Winelovers, rejoice! According to Zagreb Faculty of Agronomy, a new species of vine has been discovered in Konavle Region of Croatia. The finding was a feat of local expert Nik Cvjetkovic, who singled out a strange plant in the vicinity of Cilipi airport. Not recognizing it initially, he observed its development throughout the years.
“As time went on, grapes appeared on the plant. They were of red kind, but still a complete mystery to me,” Cvjetkovic explained. “The grapes had a sweet taste; one could even describe it as delicious. So I decided to make an additional step. With assistance of agronomy student Jelena Baula, I’ve sent some samples to Professor Marko Karoglan, a faculty lecturer in Zagreb and one of the leading names of Croatian agronomy. We wanted to know more about this plant.”
Although professor was skeptical to idea that a new species of vine evolved in Konavle, DNK analysis suggested that plant does not belong to any of 2000 specimens known in faculty archives. “At that moment, we knew it was something special,” Karoglan noted. He immediately asked Niko to send him all available buds in order to populate the novel wine-making species.
On his end of Croatia, Cvjetkovic continued to track progress. In 2017, the single vine managed to provide no less than 58 kilogram of grapes, which resulted in about 30 liters of wine. It is quite satisfying ratio, and the final product was impressive as well. The extracted wine had 12 % of alcohol and considerable amount of necessary acids and sugars. For a plant that was unattended, these are impressive results. The wine was darker than rose, yet lighter in color than usual red kinds.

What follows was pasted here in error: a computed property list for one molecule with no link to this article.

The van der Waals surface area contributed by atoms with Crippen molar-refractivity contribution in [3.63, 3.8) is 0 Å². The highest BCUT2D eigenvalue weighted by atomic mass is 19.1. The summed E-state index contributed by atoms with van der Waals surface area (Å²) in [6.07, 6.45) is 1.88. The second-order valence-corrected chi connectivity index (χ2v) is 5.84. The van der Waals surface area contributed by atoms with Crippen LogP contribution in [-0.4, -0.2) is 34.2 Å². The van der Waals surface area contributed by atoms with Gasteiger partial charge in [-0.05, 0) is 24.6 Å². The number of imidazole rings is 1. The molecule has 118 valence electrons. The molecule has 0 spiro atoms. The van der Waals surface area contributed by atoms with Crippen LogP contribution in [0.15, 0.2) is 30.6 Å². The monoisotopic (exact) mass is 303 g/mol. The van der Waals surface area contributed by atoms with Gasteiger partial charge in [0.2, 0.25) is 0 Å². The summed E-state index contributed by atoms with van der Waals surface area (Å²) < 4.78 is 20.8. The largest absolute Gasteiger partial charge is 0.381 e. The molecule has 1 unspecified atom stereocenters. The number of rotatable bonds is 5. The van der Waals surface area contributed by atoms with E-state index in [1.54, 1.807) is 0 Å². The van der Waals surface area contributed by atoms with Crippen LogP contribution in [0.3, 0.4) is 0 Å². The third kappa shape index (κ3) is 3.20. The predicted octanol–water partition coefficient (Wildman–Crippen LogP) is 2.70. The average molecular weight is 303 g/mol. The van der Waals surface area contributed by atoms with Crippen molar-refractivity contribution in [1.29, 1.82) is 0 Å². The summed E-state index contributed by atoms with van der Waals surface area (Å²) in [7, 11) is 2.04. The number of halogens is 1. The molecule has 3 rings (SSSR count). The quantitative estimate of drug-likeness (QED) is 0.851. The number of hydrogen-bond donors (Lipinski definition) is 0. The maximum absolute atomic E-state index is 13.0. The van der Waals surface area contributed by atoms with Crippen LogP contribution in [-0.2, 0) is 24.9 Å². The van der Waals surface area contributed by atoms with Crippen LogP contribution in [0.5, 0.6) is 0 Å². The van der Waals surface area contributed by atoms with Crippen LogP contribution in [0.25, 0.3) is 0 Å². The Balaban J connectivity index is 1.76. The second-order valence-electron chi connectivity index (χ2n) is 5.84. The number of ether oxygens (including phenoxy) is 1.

It will take some time for this new species of vine to find its way on Croatian wine scene, but there is an opportunity to taste its potential. If you are interested to try a few glasses, come to wine fiesta that will be held in Diocletian basements on May 25th and 26th in Split. That will be a premiere of this novel Croatian brand.
Photo: Zeljko Tutnjevic / Hanza Media